Mrs. Gibbs

Booknook Blue in Maryborough

Why did you decide to start a children’s book club?

While living in Maryborough in Queensland, I took a trip to Melbourne to visit Dromkeen – a graceful old home that houses a fantastic collection of Australian children’s books. This home with its artworks and books inspired me to connect children and reading in a home setting. I came back to Maryborough very keen to start up a reading club that would bring children and books together. Booknook Blue began soon after in 1987.

How many children came to book club and what did you read?

In Maryborough I welcomed up to 20 children, from year one to seven, including my own four children. We read just about everything, from non-fiction, humorous books, comics, current paperbacks, escape stories to realistic fiction and notable picture books. We looked at Classics and fantasy – all genres really.

Other than reading, what other activities do you do in Booknook Blue?

Children enjoyed art and craft activities related to books. We played literary games, visited book shops, celebrated parties and participated in book week activities. From a backyard scavenger hunt based on a picture book to creating a mural or writing poems, the children liked keeping busy. We had dress up parties and lots of fun.

Is there a cost?

$2 every week helped pay for art/ craft materials, stickers and contributed to book buying for the club.

When did you run your book club?

Every Thursday afternoon starting around 4pm. Parents collected their children at 5.30pm. Booknook Blue started in Maryborough in 1987 and finished in Kenmore 2002.

Where did the name “Booknook Blue” originate?

I started the meetings in a blue room in our Maryborough home. “Booknook” suggested cosiness and intimacy.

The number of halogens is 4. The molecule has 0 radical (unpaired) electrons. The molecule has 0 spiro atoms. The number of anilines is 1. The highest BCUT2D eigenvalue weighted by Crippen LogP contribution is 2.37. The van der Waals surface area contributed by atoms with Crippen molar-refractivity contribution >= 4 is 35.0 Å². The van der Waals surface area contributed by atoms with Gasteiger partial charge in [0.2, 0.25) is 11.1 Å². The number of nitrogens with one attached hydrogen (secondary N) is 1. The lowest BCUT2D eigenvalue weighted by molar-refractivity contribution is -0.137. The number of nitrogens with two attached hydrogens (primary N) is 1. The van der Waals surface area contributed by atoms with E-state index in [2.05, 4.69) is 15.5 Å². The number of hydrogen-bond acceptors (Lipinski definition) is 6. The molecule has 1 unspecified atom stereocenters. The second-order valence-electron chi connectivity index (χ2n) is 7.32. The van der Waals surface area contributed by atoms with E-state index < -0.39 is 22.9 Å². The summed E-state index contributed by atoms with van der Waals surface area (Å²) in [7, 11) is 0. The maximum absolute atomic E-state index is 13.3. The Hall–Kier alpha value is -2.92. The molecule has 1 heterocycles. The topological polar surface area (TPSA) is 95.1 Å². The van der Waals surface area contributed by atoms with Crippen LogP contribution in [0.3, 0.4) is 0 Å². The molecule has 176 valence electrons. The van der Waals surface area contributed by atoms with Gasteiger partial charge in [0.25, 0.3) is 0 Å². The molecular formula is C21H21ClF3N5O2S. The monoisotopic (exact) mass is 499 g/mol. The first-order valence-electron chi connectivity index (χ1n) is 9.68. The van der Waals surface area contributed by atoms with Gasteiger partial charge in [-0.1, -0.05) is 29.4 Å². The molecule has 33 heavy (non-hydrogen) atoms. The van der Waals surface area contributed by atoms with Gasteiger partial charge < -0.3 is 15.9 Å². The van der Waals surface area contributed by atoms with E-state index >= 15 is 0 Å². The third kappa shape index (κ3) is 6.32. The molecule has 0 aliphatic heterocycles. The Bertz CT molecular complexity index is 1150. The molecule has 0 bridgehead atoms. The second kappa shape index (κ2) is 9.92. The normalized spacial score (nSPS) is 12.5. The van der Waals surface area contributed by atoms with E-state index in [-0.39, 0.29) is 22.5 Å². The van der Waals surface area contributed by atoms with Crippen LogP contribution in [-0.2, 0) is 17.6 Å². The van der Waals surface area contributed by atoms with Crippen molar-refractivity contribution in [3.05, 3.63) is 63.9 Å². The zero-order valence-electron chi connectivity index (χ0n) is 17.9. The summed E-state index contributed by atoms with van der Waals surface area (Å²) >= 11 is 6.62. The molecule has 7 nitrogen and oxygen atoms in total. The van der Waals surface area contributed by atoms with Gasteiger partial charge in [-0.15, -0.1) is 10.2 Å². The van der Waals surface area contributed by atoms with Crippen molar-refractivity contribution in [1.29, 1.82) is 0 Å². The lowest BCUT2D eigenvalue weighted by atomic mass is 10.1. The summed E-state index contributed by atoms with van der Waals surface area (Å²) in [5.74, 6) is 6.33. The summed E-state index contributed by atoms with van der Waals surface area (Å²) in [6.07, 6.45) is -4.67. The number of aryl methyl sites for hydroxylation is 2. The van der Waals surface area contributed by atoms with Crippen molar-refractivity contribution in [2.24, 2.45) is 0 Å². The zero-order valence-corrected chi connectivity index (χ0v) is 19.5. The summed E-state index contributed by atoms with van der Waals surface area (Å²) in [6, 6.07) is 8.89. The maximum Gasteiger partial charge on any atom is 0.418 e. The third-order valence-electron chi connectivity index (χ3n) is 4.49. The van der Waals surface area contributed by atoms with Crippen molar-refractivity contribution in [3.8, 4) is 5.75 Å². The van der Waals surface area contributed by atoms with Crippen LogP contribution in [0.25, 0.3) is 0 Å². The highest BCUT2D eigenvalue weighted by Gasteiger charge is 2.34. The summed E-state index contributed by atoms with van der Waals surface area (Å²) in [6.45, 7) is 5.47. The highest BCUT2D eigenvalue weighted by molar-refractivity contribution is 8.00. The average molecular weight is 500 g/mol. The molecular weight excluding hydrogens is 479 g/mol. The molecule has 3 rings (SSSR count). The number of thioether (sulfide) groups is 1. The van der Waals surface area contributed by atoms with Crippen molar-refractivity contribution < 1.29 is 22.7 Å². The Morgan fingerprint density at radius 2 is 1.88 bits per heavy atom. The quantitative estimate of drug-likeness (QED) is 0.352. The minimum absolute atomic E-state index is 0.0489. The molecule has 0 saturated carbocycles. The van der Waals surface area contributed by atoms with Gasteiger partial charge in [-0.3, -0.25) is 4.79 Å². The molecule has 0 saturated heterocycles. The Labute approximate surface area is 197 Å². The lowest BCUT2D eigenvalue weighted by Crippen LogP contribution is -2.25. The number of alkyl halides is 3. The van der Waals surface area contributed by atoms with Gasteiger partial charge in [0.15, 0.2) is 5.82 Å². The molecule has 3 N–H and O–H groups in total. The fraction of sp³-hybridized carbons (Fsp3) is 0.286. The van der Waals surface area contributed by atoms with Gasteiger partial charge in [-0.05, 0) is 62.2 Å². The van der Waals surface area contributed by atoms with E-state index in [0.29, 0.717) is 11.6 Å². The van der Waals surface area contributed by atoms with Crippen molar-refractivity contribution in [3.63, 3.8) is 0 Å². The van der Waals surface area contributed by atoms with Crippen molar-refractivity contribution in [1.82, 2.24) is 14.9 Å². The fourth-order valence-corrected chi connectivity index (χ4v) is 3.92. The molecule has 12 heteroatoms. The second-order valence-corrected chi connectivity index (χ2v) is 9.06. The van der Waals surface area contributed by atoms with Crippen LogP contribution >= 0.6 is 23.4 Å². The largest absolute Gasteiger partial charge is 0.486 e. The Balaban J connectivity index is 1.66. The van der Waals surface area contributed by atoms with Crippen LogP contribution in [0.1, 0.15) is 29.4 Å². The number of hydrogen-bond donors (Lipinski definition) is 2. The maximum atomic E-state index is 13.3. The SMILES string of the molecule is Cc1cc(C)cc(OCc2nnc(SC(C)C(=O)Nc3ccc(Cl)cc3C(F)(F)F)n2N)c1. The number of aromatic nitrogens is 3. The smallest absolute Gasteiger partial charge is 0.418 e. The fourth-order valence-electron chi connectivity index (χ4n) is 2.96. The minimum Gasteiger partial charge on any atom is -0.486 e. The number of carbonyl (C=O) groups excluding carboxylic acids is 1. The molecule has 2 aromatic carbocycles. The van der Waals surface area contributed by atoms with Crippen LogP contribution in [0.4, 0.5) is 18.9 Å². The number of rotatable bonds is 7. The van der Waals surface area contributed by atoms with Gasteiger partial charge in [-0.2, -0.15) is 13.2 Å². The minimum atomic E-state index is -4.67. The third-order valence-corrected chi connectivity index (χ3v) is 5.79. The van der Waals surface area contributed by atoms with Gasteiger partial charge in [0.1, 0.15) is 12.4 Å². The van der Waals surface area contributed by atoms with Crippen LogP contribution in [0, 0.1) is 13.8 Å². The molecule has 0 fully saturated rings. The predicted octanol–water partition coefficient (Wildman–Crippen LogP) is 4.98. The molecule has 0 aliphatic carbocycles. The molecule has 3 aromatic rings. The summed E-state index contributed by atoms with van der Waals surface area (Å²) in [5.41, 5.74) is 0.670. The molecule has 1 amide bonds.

Can you run a children’s book club without a teaching background?

Yes. You only need a small enthusiastic group of kids who are happy to belong to a club with reading and book fun activities. You do need a strong sense of commitment and love of children’s literature. An ability to get alongside and communicate with children is important too.

How much time is needed in running a children’s book club?

My club usually ran for an hour and a half after school. Preparation time included 1-2 hours per week, that is finding the right books, gathering resources, organising and some photo copying.

What are the main benefits in having a kid’s book club?

It’s wonderful to see the children enjoy books. Their imagination, language and knowledge is increased as well as the social factor of kids meeting other kids. Confidence in reading and choosing books is gained too. It’s good to see their interests develop and nurtured. The rewards are positive from parents and feedback so encouraging. The kids liked being part of something unique. Exposing children to a wider variety of books is wonderful.

Has there been a special memory at book club?